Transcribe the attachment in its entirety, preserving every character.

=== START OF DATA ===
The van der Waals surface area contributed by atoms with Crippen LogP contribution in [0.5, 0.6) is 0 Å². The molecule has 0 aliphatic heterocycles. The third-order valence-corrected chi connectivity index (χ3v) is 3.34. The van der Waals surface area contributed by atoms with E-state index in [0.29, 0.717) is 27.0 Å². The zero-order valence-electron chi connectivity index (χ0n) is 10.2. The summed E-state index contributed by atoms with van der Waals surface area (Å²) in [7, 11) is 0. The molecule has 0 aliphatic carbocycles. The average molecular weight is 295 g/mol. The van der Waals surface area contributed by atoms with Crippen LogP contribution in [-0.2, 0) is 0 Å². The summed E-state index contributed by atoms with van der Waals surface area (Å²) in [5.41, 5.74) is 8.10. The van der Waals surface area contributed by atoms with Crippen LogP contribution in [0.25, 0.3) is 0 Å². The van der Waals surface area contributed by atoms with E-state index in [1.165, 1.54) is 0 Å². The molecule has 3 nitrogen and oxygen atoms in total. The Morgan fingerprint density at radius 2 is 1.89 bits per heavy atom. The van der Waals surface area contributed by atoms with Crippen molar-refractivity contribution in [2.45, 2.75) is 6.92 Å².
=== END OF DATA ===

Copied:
The van der Waals surface area contributed by atoms with Crippen LogP contribution in [0.5, 0.6) is 0 Å². The molecule has 0 aliphatic heterocycles. The third-order valence-corrected chi connectivity index (χ3v) is 3.34. The van der Waals surface area contributed by atoms with E-state index in [0.29, 0.717) is 27.0 Å². The zero-order valence-electron chi connectivity index (χ0n) is 10.2. The summed E-state index contributed by atoms with van der Waals surface area (Å²) in [7, 11) is 0. The molecule has 0 aliphatic carbocycles. The average molecular weight is 295 g/mol. The van der Waals surface area contributed by atoms with Crippen LogP contribution in [-0.2, 0) is 0 Å². The summed E-state index contributed by atoms with van der Waals surface area (Å²) in [5.41, 5.74) is 8.10. The van der Waals surface area contributed by atoms with Crippen LogP contribution in [0.25, 0.3) is 0 Å². The van der Waals surface area contributed by atoms with E-state index in [1.165, 1.54) is 0 Å². The molecule has 3 nitrogen and oxygen atoms in total. The Morgan fingerprint density at radius 2 is 1.89 bits per heavy atom. The van der Waals surface area contributed by atoms with Crippen molar-refractivity contribution in [2.45, 2.75) is 6.92 Å².